Eragama (Irakkamam in tamil) is a town in the Ampara District with over a 90% Muslims population. With number of ancient Buddhist monastic sites discovered in this region, this area has become a hot bed for Muslim extremists. Tensions have arisen whenever these site are being developed. Unfortunately these communities have no pride in the country and its heritage and the unchecked archaeological sites are slowly being destroyed erasing the traces of any archaeological values.
Traveling pass the turn off to the ancient Deegavapi Stupa on the Samanthure – Deegavapi road you will come across the ancient Eragama Reservoir. 1.5 km passing the reservoir lies on ruins of an ancient dagoba on a picturesque rock on right side the road.
The site is rich in archeological evidence, with many archeological evidence, such as ancient rock formations, clay pits, tiles and gullies scattered throughout the site are prone to destruction. Several out warn letters in inscription on the site of the rock have been found, But No academic exploration has been done and no site inspection has been done (Management of the Archeological Heritage of Sri Lanka 2019).
Steps hewn on the living rock and many other ruins on this rock has been declared as a protected archaeological site by the Government with the Gazette issued on 10th October 2014, and describes the location as follows;
“Manikkamadu Dagoba mound and rock boulders with stairways situated in No. 5-2-34-005-07 Irakkamam Grama Niladhari Division in Eragama (Irakkamam) Divisional Secretary’s Division in Ampara District in Eastern Province. (latitude 7º 15′ 36” N and longitude 081º 43′ 16” E).”
This stupa is now believed to be one of the Parivara Stupa of Deegavapi Maha Seya. One such parivara stupa of the Deegavapi was bulldozed by Minister and Sri Lanka Muslim Congress leader late M.H.M. Ashraff while building a road through the Deegavapi temple land in late 1990s. A new temple has been built where another Parivara Stupa has been. Others have been lost even before discovery.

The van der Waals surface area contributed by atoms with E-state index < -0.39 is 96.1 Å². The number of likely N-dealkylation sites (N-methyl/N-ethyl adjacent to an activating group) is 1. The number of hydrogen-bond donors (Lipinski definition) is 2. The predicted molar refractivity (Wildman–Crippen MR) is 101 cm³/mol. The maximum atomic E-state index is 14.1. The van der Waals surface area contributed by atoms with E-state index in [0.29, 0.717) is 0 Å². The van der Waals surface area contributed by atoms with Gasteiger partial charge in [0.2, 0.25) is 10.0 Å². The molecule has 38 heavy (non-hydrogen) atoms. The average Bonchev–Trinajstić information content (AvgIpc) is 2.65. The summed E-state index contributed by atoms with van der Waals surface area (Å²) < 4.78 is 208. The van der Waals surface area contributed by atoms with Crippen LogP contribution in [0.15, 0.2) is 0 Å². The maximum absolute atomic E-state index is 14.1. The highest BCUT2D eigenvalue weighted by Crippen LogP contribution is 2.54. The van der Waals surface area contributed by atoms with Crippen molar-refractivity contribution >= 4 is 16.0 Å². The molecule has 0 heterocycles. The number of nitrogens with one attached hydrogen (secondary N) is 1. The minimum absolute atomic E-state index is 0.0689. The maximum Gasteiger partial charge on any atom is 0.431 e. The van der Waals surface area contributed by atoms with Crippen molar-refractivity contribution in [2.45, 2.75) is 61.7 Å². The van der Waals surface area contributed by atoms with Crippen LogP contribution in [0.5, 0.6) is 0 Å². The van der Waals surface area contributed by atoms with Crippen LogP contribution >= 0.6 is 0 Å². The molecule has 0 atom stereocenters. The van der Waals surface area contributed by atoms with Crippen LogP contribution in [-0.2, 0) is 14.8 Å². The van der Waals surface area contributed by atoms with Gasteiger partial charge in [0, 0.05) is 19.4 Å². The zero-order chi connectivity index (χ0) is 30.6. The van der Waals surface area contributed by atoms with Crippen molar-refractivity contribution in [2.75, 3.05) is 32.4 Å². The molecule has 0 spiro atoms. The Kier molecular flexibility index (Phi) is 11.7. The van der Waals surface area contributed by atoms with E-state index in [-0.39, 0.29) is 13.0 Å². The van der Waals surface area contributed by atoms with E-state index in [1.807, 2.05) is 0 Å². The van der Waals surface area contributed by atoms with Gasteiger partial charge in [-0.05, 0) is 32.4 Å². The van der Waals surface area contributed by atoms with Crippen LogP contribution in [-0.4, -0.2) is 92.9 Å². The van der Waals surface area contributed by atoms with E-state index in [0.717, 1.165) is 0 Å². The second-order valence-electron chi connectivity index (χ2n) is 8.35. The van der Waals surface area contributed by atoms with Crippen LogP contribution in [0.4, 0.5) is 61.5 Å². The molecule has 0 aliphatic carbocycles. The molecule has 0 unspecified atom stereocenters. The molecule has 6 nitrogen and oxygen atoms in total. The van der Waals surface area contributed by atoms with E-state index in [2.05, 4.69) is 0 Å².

It is said that the king Saddhatissa (137-119 BC) had stored the valuable jewels which was brought to be deposited in the Deegavapi Stupa in the Manikkamadu Temple which later derived its name from Manik – Maduwa.
Until around 1980, a small temple has been at the bottom of the rock known as the Manikkamadu Kanda. With the LTTE Tamil Terrorists invading and killing Sinhalese civilians in the area, the temple and about 100 Sinhalese Buddhists in the area had been forced to leave their land. The chief priest, Thangalle Pangnasena Thero had then passed away from an accident and the main beneficiary Rev. Hegoda Indrasara Thero too was brutally hacked to death by the Tamil Tiger Terrorist group LTTE during the Aranthalawa Massacre.
But this temple had been deserted wi until the priest But when the Residence House for a priest was commenced this year on a land offered by the government, severe opposition from Muslims forced to halt this construction and currently this matter has been taken to the courts.
More ruins with drip-ledge caves on a rock on the opposite side of the road too has been declared as a protected archaeological site by the same gazette and describes the location as follows;
“Manikkamadu Kanda with drip ledged caves with Brahmi inscriptions belonging to Manikkamadu village (hill on the north from Eragama Lake) situated in No. 5-2-34-005-07 Irakkamam Grama Niladhari Division in Eragama (Irakkamam) Divisional Secretary’s Division in Ampara District in Eastern Province. (latitude 7º 15′ 17” N and longitude 081º 43′ 18” E).”
Despite the opposition by politically motivated non Buddhists, a small temple has been built where the old temple (before the LTTE terrorists brutal attacks on the clergy) was located. It is very unlikely that you would get any assistance traveling to the site from the predominately non Buddhist villagers who would rather prefer to see such sites disappear.
- National Audit Office (Performance Audit Division) (2019) Management of the Archeological Heritage of Sri Lanka.
- Tense situ over historic temple reconstruction
- Dighavapi : digging deeper – Controversy looms large but people of the area face more pressing problems than the land issue
Map of Manikkamadu Dagoba Archaeological Site
The map above also shows other places of interest within a approximately 20 km radius of the current site. Click on any of the markers and the info box to take you to information of these sites
Zoom out the map to see more surrounding locations using the mouse scroll wheel or map controls.
Travel Directions to Manikkamadu Dagoba Archaeological Site
|Route from Ampara to Manikkamadu Dagoba Archaeological Site|
|Through : Eragama|
Distance : 8,5 km
Travel time : 20 mins
Time to spend : 30-60 mins
Driving directions : see on google map